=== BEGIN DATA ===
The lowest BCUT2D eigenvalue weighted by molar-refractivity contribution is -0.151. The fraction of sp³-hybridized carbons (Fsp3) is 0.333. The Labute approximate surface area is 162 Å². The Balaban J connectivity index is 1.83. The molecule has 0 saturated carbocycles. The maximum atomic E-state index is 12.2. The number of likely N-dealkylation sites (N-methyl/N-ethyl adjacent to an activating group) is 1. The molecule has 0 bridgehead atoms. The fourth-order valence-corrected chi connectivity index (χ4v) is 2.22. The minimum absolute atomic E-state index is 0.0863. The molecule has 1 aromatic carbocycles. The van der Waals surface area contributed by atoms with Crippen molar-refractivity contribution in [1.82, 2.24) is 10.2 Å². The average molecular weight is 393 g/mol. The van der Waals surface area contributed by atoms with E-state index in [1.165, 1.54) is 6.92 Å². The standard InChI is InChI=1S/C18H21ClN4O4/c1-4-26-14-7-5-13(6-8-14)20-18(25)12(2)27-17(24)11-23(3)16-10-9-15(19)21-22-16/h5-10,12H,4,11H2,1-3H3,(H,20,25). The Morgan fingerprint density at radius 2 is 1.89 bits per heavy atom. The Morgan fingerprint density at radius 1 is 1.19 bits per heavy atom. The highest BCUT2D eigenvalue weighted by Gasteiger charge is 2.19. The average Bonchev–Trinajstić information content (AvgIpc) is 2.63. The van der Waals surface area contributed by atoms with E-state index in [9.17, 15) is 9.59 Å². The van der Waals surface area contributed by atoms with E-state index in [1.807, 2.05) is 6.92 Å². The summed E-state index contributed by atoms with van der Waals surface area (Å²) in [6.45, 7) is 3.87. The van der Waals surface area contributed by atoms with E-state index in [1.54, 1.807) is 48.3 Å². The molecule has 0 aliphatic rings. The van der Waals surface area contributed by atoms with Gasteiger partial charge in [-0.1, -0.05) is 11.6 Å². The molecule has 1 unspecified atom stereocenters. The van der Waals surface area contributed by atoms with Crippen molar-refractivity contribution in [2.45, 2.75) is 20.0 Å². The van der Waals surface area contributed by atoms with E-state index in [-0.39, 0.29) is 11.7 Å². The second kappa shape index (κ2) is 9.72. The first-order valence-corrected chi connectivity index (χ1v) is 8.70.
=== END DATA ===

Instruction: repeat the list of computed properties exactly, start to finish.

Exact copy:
The lowest BCUT2D eigenvalue weighted by molar-refractivity contribution is -0.151. The fraction of sp³-hybridized carbons (Fsp3) is 0.333. The Labute approximate surface area is 162 Å². The Balaban J connectivity index is 1.83. The molecule has 0 saturated carbocycles. The maximum atomic E-state index is 12.2. The number of likely N-dealkylation sites (N-methyl/N-ethyl adjacent to an activating group) is 1. The molecule has 0 bridgehead atoms. The fourth-order valence-corrected chi connectivity index (χ4v) is 2.22. The minimum absolute atomic E-state index is 0.0863. The molecule has 1 aromatic carbocycles. The van der Waals surface area contributed by atoms with Crippen molar-refractivity contribution in [1.82, 2.24) is 10.2 Å². The average molecular weight is 393 g/mol. The van der Waals surface area contributed by atoms with E-state index in [1.165, 1.54) is 6.92 Å². The standard InChI is InChI=1S/C18H21ClN4O4/c1-4-26-14-7-5-13(6-8-14)20-18(25)12(2)27-17(24)11-23(3)16-10-9-15(19)21-22-16/h5-10,12H,4,11H2,1-3H3,(H,20,25). The Morgan fingerprint density at radius 2 is 1.89 bits per heavy atom. The Morgan fingerprint density at radius 1 is 1.19 bits per heavy atom. The highest BCUT2D eigenvalue weighted by Gasteiger charge is 2.19. The average Bonchev–Trinajstić information content (AvgIpc) is 2.63. The van der Waals surface area contributed by atoms with E-state index in [9.17, 15) is 9.59 Å². The van der Waals surface area contributed by atoms with E-state index in [1.807, 2.05) is 6.92 Å². The summed E-state index contributed by atoms with van der Waals surface area (Å²) in [6.45, 7) is 3.87. The van der Waals surface area contributed by atoms with E-state index in [1.54, 1.807) is 48.3 Å². The molecule has 0 aliphatic rings. The van der Waals surface area contributed by atoms with Gasteiger partial charge in [-0.1, -0.05) is 11.6 Å². The molecule has 1 unspecified atom stereocenters. The van der Waals surface area contributed by atoms with Crippen molar-refractivity contribution in [2.45, 2.75) is 20.0 Å². The van der Waals surface area contributed by atoms with E-state index in [-0.39, 0.29) is 11.7 Å². The second kappa shape index (κ2) is 9.72. The first-order valence-corrected chi connectivity index (χ1v) is 8.70.